Under Indiana law, prosecutors can't seek the death penalty against Andrew Conley of rural Ohio County because he was only 17 when he killed his 10-year-old brother. The question is whether he will get life without parole, or a 65-year-sentence that, with good time and education-attainment credits, could have him free before 40. To determine which, the prosecution and defense will debate a fine line:
Defense attorneys have said they plan an insanity defense for Conley, 18, who is charged with murder in the Nov. 28 slaying of his brother, Conner. Prosecutors may try to portray Conley as "just evil," as Dearborn-Ohio County Prosecutor Aaron Negangard called the teen shortly after his arrest.
Both could be hard cases to make.
Psychiatrists who have not examined Conley but who have studied similar violence by teens say the behavior some characterize as evil can defy explanation.
"Evil is a very tough term to deal with because it has a spiritual dimension, a psychological dimension ... it's very hard to pin it down as a definition," said Dr. Robert I. Simon, a clinical professor of psychiatry at Georgetown Medical School and the author of "Bad Men Do What Good Men Dream."
But insanity could be just as hard to prove. Dr. Michael H. Stone, a New York psychiatrist and author of "The Anatomy of Evil," said legal insanity — the inability to tell right from wrong — is "very rare." He said he had seen only one true case of insanity out of hundreds of violent mental patients he has examined over the years.
Where we think that line is between insanity and evil is probably more a matter of philosophy than law or medicine, and I wonder how much it really matters in cases like this. Whatever else he is, Conley is seriously mentally ill. We can offer sympathy for such people and even agree that they should be confined to a mental institution instead of a penal one so they can get treatment, and in some cases their confinement can be ended when it's determined that the treatment has been successful.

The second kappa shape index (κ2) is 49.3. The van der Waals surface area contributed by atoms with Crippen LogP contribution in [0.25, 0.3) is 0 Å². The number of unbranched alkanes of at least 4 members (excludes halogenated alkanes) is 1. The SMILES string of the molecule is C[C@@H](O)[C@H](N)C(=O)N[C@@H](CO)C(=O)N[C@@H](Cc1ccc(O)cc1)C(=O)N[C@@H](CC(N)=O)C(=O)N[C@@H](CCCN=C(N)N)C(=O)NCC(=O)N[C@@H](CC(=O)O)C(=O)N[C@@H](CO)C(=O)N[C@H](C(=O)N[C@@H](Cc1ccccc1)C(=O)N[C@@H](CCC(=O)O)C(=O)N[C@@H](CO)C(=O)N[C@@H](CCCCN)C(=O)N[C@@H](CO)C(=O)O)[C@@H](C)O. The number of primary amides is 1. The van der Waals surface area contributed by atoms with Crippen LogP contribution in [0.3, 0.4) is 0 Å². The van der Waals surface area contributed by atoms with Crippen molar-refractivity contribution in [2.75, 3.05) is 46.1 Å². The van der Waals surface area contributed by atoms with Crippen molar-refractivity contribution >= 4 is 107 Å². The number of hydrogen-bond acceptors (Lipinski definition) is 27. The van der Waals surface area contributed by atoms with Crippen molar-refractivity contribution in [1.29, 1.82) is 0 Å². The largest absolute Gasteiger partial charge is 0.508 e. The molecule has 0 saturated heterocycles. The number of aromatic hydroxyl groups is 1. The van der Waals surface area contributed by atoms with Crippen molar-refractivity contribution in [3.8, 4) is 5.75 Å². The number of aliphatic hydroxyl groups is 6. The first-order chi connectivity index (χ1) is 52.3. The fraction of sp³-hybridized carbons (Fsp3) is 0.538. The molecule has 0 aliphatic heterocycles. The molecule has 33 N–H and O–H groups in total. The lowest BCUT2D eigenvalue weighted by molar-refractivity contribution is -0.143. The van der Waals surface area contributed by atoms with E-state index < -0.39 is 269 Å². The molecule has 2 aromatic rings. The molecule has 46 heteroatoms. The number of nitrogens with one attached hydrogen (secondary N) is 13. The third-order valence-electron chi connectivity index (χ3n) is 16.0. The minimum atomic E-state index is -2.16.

But this isn't one of those cases. Conley told authorities he strangled his brother "to satisfy an urge he likened to hunger," and he put the body in a trunk for a while before burying it while he went to give his girlfriend a sweetheart ring. He also told investigators he had fantasized about killing people since eighth grade and that on the morning of his brother's death he stood over his sleeping father with a knife and thought about killing him. There are some people who need to never see the light of day again. Joseph Corcoran is one, and so is Andrew Conley. It's not a matter of punishment or revenge but of safety. No matter what any therapist says about the success of treatment for them, we can never be sure they won't act on their violent impulses again.